Doug McConnell entered the water off Eel Point in Nantucket at 7:17 Wednesday morning. He waded in waist deep, began with three large butterfly strokes before he launched into a front crawl and set off towards the Edgartown Lighthouse — 18 miles away.
But on the 35th stroke, Mr. McConnell was stung by a lion’s mane jellyfish. And though he would push on for another seven hours amid blustering winds, rip tides and a nearly 100 more jellyfish stings, he was unable to make it to the shore of Martha’s Vineyard, coming close enough to see people fishing on Wasque about 150 yards away.
Mr. McConnell's team made the decision to pick him up out of the water due to extreme riptide currents. — Mark Lovewell
“We had to call the swim off,” said Mr. McConnell’s wife Susan, who made the decision collectively with the two boat captains guiding the swim. “Those currents were as strong as it gets.”
And for the record, Mr. McConnell is allergic to jellyfish.
The projected course was planned to start at Eel Point in Nantucket and push northwest along Muskeget Island, setting a trajectory for rounding the Cape Pogue Lighthouse and dipping down into the Edgartown Harbor before finally landing at the foot of the Edgartown Lighthouse.
Greeting supporters at the Harbor View Hotel. — Jeanna Shepard
Red clouds spilled over the sky in the early morning hours of the swim as Mr. McConnell glided across a calm sea for the first leg of his journey. But as the saying goes: red sky in the morning, sailors (and swimmers) take warning.
Once Mr. McConnell passed the northern bank of Muskeget, and the expansive East Beach bluffs began to appear on the horizon, a southeast current of three knots pushed him four miles off course to the southern top of East Beach at Wasque Point. Winds increased to howling speeds and large waves collided against each other as Mr. McConnell continued to battle against the current.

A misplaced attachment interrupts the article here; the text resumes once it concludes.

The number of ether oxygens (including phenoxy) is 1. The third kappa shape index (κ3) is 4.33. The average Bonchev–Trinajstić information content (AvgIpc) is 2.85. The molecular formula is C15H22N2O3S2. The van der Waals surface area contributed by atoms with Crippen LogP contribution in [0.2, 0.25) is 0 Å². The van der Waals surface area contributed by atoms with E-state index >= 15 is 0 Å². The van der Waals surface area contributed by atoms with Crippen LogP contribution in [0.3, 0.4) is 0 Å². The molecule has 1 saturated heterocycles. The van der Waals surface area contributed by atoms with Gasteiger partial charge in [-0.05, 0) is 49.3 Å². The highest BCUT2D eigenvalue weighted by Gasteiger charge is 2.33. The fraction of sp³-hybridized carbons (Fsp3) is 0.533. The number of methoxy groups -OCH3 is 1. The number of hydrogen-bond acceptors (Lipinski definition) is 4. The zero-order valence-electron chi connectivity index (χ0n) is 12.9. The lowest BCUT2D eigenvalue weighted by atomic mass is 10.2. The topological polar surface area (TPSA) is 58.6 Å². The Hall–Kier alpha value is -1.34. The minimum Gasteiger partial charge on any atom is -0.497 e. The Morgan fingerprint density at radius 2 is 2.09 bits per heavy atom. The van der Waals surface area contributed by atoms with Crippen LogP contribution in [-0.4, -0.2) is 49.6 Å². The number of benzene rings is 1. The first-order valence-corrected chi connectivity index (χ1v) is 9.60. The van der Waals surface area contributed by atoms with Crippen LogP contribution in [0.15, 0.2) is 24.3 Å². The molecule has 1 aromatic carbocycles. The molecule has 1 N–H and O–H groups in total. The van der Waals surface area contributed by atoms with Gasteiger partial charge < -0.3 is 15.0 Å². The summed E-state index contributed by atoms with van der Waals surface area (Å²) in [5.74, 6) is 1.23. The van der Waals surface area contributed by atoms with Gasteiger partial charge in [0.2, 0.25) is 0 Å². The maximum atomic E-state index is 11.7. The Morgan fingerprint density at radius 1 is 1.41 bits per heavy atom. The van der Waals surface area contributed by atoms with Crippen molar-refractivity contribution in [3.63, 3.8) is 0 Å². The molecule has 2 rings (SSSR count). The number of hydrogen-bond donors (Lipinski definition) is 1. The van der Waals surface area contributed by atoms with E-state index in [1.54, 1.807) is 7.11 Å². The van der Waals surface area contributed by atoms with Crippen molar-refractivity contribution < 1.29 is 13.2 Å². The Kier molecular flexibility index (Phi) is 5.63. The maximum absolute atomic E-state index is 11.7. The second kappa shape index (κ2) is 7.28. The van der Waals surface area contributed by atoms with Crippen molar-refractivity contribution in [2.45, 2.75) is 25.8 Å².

“We knew it was going to happen. We just didn’t expect how strong it would be,” said Eamonn Solway, captain of one of the boats that guided the swim. “Think of the tide as him being on a conveyor belt.  .  . As he is trying to go in, it is trying to push out. The conveyor belt just beat him.”
“It really was a safety issue,” said navigator Dana Gaines. “He wanted to go right into the Wasque rip. But the boat wouldn’t have been able to get him out.”
“We really wanted to land the swim,” said Mr. McConnell, wrapped in a towel as he stepped off the guide boat on the Harbor View Hotel landing dock, his eyes puffy from the saltwater and his forehead pockmarked with jellyfish stings. “But we do have a bigger priority,” he continued.
Mr. McConnell’s main objective for the swim was to fundraise for ALS research and to spread awareness of the neurological disorder. Throughout the swim, donations for Mr. McConnell’s organization, A Long Swim, a nonprofit that both borrows the ALS acronym and is dedicated to raising funds for collaborative ALS research, came pouring in from those who were tracking his progress.
Through their fundraising efforts over the years, Mr. McConnell and his family have been able to raise over $600,000 for ALS research through long swims, $80,000 of which was raised for this swim.
“It’s hard to say the swim wasn’t successful,” said Mr. McConnell’s son Mack, an integral member of the team. “It’s about more than just the swim. It’s about the team, all that we put into it, and the money we raised for ALS research.”
As Mr. McConnell and the A Long Swim team unloaded their gear from the dock and stumbled in the rain towards the Harbor View Hotel, they were greeted by a throng of supporters who had been tracking the swim from the start.
Carried away in the moment, Mr. McConnell tried to apologize for not completing the swim. But his supporters wouldn’t hear of it, drowning out his apology with cheers of appreciation.
At the ceremony afterwards, Mr. McConnell was peppered with questions ranging from whether he was ever scared (he was not), to what he did to combat boredom (count every single stroke in his head), to how someone else could prepare for a long swim (train and know your limits).
At one point, Bernard Chiu, the new owner of the Harbor View Hotel, took the microphone to thank Mr. McConnell for his bravery and dedication to finding a cure for ALS. Mr. Chiu then announced a $10,000 donation to the cause.
To make a donation to ALS research visit